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Jan 29, 2007

Prep star Bone looks forward to ACC challenge

Coach Kevin Smith lowers his voice and speaks as though the player sitting next to him can't hear what he's about to say.

"He thinks he's a bit of a basketball player," Smith says about Corben Bone, poking fun at his star midfielder.

The 18-year-old from Plano, Texas, opens his mouth to contest.

"But he's too small for basketball," Smith continues, his voice rising. "He had some game, but that was it."

"I'm pretty good," the 5-foot-9 Bone says in his own defense.

"He was a tremendous basketball player," Smith says. "But I think that he saw his future was in playing soccer."

It certainly was -- and that future is just beginning.

Bone was recognized earlier this month as the 2006 National Youth Player of the Year by the National Soccer Coaches Association of America at their annual convention. Past recipients of the award include Freddy Adu, Mike Grella (Duke) and Ofori Sarkodie (Indiana).

"Corben fits that pedigree very well," said David Bokhart, NSCAA national chair for the youth boys All-American program. "He's got national team experience. He's represented us at the U-17, U-18, U-20 [national team] level. He's been overseas for numerous camps and tournaments. He's a member of the Region III team and the leader of one of the best club programs in the country."

The NSCAA youth player of the year is selected from the 80 all-American players. The adidas Elite Soccer Program plays a large role in the decision-making process, but input is also solicited from college coaches to national and regional team coaches.

The award came as a complete surprise to Bone. He received the same e-mail that the other all-American players did notifying them of their selection. He and two teammates from his Solar Soccer Club team earned the honors.

"So I was excited for all of us," Bone said. "That was a big accomplishment. Then, about a day later, we got an e-mail that said, 'Congratulations, along with that, you're the national player of the year.' I was blown away.

"I didn't really even know there was a national player of the year," Bone said. "Once I got it and saw the previous winners ... I was just like, 'Wow, to be in the category of those players is a great accomplishment.'"

It's a recognition those around him believe is well-deserved.

"He won this award, and it wasn't a fluke," Smith said. "He makes things happen. He's explosive. He doesn't give himself enough credit about defense. He does track back because he knows he's got to be the complete player."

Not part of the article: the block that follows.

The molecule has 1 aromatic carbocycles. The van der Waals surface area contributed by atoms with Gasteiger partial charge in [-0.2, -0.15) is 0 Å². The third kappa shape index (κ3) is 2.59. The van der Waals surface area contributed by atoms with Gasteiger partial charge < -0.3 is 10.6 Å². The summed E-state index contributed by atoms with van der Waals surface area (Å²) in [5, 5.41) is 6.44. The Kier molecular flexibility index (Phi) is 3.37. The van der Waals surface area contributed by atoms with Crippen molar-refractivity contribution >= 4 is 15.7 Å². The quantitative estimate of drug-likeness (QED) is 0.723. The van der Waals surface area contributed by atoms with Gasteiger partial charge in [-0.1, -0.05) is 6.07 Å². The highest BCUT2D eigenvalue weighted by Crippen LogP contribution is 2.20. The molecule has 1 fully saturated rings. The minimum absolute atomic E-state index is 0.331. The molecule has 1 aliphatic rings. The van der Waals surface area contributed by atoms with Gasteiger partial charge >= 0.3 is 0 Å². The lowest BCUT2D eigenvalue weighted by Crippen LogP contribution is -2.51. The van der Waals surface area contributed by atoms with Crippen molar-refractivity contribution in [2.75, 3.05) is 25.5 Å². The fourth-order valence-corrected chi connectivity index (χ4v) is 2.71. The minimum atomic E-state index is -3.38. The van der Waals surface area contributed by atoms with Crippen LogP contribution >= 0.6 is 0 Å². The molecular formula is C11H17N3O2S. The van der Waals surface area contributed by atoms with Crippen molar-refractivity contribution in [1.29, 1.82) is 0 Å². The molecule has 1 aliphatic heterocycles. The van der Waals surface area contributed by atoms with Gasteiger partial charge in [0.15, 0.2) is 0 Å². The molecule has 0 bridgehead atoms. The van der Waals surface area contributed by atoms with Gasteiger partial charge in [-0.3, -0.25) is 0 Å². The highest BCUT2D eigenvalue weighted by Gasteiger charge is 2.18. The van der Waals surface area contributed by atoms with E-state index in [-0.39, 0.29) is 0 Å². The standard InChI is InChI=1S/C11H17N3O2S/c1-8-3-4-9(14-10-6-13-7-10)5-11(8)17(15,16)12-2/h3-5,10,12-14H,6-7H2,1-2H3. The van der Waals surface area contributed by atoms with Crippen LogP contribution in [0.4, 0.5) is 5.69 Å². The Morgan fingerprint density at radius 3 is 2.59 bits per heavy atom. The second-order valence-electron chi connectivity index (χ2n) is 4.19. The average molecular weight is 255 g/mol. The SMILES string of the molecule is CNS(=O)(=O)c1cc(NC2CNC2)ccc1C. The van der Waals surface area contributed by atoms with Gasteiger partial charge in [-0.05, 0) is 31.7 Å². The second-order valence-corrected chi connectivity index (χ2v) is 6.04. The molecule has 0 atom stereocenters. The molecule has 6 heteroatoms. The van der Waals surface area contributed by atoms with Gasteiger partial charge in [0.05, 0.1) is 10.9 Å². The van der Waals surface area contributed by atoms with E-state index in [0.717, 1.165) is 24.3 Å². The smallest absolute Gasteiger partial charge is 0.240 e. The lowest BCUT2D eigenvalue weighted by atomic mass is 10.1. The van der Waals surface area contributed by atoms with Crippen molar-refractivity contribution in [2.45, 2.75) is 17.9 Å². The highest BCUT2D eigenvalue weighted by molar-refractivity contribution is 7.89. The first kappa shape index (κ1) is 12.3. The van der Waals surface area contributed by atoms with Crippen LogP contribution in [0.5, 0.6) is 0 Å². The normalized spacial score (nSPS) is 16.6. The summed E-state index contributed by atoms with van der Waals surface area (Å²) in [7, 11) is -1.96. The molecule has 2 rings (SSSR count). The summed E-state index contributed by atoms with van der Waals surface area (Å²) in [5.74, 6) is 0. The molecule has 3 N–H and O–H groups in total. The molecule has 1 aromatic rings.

Bone plays an attacking midfield role, and while he's looking to improve defensively, he cites scoring goals as an area of weakness. That's something he's working on as he prepares to head off to Wake Forest in the fall.

"I think I can put myself in pretty good places to score goals," Bone said. "I just have to finish executing."

Nevertheless, his abilities are still impressive -- as demonstrated by his near unanimous selection as player of the year.

"[Bone] has some qualities that your typical U.S. player doesn't have," U-18 men's national team coach Bob Jenkins said. "He likes to attack. He's comfortable attacking, and his feet are good so he's able to break players down individually."

In addition to the technical skills, Bone has the type of personality that makes him coachable. He enjoys being a leader and role model almost as much as the flashy stuff he gets to do on the field.

"He's been a treat to coach," Smith said. "You don't have to motivate him. He's very self motivated. He loves the game. He wants to do very well, and ultimately, he wants to be a professional soccer player one day."

Bone's drive to improve himself has played a large role in his success. His house is a quick bike ride from a nearby soccer complex, and Bone recalled heading to the park almost everyday to "just dribble with the ball or something. Self motivation is the key I think and wanting to get better."

That desire to become a better player has been evident to his coach from almost the beginning. The results of those efforts are obvious.

"The day he came in [to the Solar program], he was a good player in our league, but he wasn't the best player in our league," Smith said. "He's just grown and grown as a soccer player. Now he's not just one of the best players in the league, he's one of the best players in the country in his year coming out."

Bone was highly recruited by the nation's top programs. He settled on the Demon Deacons and already is looking forward to the 2007 season.

"All my friends from the national team, the regional team, the club teams are going to the ACC," Bone said. "We're all going to be playing against each other. It's going to be great competition. Just to be able to play in a league like that where everything is on such a high level, it's going to be really fun."

It's also going to make it worth having to give up his second favorite sport.

"Last year was my last year playing basketball," Bone said. "I felt like soccer was my ticket and I needed to stay away from injuries. But sticking with soccer was a good choice."

It certainly seems that way.

Maria Burns covers college soccer for ESPNsoccernet. She can be reached at mariamburns@gmail.com.